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Local Expert: ‘Frozen’ Franchise’s Success Is In Breaking With Stereotypes


As “Frozen 2” opens tomorrow in theaters, an expert on adolescent development can share why the Disney blockbuster movie series has cast a spell over millions of fans.

The first installment in the “Frozen” tale is the second-highest grossing animated film of all time with a worldwide box office take of about $1.3 billion. Industry-watchers expect a similar result for “Frozen 2,” which could become Disney’s sixth billion-dollar film this year.

The bond between the sisters who are the main characters is one of the key reasons for the “Frozen” craze, which extends beyond movie theaters into merchandise and more.

“Psychologists see relationships at the core of women’s identity and development, and relationships between sisters occupy a special status among them. The connection between sisters Elsa and Anna shows that Disney princesses can be stronger together. This celebration of sisterhood explains much of the resonance of ‘Frozen,’” said Doreen Arcus, psychologist and associate professor at UMass Lowell.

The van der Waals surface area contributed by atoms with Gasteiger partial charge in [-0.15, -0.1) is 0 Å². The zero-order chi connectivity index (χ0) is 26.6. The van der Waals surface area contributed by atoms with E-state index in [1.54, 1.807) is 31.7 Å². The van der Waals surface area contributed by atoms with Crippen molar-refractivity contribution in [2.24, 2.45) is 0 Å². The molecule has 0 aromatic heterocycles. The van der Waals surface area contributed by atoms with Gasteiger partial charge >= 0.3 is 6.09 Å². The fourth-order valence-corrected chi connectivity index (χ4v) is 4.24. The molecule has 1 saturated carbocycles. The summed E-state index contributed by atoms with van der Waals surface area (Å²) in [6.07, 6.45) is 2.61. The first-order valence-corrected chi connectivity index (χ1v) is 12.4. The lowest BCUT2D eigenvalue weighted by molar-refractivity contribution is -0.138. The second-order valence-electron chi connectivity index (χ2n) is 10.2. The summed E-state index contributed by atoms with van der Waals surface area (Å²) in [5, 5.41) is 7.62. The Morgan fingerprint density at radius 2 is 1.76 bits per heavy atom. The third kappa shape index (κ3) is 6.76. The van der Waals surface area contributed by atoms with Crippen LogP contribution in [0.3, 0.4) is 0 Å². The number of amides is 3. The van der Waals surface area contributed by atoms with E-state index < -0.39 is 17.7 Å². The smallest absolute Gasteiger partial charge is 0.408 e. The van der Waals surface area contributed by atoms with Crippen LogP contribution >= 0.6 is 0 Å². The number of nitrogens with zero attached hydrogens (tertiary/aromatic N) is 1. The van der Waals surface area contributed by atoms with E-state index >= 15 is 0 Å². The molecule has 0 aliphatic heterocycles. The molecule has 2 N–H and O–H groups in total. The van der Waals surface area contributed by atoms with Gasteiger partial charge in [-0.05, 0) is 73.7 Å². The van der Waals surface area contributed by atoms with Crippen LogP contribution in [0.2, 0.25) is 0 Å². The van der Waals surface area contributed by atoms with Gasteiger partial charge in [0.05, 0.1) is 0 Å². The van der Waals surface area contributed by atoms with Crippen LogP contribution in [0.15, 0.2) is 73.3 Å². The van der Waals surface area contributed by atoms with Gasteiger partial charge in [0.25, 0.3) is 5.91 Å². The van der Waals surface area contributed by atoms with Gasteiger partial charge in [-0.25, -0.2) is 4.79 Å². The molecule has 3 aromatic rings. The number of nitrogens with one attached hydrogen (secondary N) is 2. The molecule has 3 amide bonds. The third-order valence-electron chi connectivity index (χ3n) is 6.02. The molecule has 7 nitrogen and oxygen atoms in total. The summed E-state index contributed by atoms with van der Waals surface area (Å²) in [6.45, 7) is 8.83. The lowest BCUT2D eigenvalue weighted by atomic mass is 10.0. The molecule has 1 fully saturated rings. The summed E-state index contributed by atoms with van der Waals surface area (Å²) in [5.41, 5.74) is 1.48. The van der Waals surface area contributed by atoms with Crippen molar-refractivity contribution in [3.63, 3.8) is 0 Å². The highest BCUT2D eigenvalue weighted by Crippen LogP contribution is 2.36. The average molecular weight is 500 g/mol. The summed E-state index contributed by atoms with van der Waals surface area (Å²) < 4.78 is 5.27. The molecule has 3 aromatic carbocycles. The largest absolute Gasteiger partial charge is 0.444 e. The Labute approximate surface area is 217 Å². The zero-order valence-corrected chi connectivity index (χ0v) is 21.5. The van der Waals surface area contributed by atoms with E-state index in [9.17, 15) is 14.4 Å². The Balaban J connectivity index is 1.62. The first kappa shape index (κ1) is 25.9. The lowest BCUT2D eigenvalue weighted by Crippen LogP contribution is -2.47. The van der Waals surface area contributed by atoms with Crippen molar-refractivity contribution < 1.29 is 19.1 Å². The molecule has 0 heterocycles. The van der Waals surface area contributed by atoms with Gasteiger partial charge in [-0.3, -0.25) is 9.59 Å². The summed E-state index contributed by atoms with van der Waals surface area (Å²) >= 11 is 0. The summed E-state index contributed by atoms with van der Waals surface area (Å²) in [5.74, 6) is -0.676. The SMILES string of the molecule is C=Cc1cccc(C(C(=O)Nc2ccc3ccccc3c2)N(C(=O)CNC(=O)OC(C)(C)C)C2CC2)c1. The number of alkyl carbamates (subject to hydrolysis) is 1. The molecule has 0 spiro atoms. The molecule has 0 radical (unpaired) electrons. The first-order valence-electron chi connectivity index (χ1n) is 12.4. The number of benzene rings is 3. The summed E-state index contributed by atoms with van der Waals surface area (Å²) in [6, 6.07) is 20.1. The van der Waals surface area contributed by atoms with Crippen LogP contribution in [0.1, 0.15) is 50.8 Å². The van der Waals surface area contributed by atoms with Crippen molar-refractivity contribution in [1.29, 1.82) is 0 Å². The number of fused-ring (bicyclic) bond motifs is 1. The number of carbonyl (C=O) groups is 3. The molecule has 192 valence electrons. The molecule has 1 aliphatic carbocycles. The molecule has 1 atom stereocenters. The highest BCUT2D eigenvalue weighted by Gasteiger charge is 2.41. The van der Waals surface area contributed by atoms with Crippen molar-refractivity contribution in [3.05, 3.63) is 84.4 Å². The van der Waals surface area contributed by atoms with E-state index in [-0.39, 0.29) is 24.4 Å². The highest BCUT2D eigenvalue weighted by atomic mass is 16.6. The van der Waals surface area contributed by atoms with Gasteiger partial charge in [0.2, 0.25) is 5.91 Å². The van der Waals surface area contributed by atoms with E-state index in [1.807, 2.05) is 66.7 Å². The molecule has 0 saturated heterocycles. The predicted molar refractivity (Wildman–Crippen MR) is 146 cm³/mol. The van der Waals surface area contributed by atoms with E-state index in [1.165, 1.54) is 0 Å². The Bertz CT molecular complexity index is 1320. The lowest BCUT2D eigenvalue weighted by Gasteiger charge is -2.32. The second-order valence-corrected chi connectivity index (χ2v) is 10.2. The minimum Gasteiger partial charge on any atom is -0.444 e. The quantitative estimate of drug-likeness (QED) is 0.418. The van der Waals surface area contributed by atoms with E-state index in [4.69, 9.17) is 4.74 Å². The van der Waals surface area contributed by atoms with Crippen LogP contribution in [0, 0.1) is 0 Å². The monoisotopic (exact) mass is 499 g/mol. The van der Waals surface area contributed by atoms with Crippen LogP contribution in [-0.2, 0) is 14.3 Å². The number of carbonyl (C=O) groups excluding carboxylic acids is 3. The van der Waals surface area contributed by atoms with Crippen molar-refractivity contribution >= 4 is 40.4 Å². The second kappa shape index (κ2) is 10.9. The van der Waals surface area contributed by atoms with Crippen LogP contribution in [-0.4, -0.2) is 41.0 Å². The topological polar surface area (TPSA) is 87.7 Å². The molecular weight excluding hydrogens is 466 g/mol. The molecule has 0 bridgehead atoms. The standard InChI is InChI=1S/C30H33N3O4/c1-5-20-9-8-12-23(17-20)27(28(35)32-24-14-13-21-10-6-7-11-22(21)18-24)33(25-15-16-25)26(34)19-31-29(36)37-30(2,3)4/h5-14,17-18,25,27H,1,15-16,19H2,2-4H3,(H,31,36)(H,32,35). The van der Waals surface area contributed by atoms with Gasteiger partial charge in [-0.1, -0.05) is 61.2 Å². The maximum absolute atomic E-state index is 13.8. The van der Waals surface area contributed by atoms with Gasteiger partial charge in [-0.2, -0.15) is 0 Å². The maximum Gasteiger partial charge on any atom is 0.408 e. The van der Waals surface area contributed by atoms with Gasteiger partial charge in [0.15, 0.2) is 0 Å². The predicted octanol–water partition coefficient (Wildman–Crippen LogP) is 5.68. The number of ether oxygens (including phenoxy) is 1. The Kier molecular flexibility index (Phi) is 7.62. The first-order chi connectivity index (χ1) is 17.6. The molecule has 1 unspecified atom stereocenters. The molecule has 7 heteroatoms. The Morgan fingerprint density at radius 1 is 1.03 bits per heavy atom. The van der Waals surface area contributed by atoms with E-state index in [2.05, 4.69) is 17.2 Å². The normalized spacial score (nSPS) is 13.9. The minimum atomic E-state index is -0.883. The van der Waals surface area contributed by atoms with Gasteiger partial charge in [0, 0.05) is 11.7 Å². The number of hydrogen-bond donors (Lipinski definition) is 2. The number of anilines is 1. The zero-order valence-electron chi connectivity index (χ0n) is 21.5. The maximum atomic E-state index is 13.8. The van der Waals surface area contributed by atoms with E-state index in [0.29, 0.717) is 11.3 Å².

The “Frozen” phenomenon showcases a new empowerment of Disney’s animated female characters and the popularity of that theme, according to Arcus.

“Disney princesses have become stronger and more independent. But from Snow White to Ariel to Mulan, they have been women apart. Their allies were almost never other female characters but males – whether dwarfs, fish or the Chinese army – and their ultimate attainment was almost always the handsome prince,” Arcus said.

But “Frozen” has flipped this script to wild success. In the first film, Elsa learned to control her powers and discovered that love and attachment – not to a handsome prince, but to her beloved sister Anna – were the key. And while Anna found true love with Kristoff, it did not mean leaving Elsa behind, according to Arcus.

Arcus is an associate professor of psychology at UMass Lowell, where her teaching and research focus on the well-being and development of children and teenagers, especially those with disabilities, in the context of school and family. She is a consultant for the Massachusetts Sibling Support Network.
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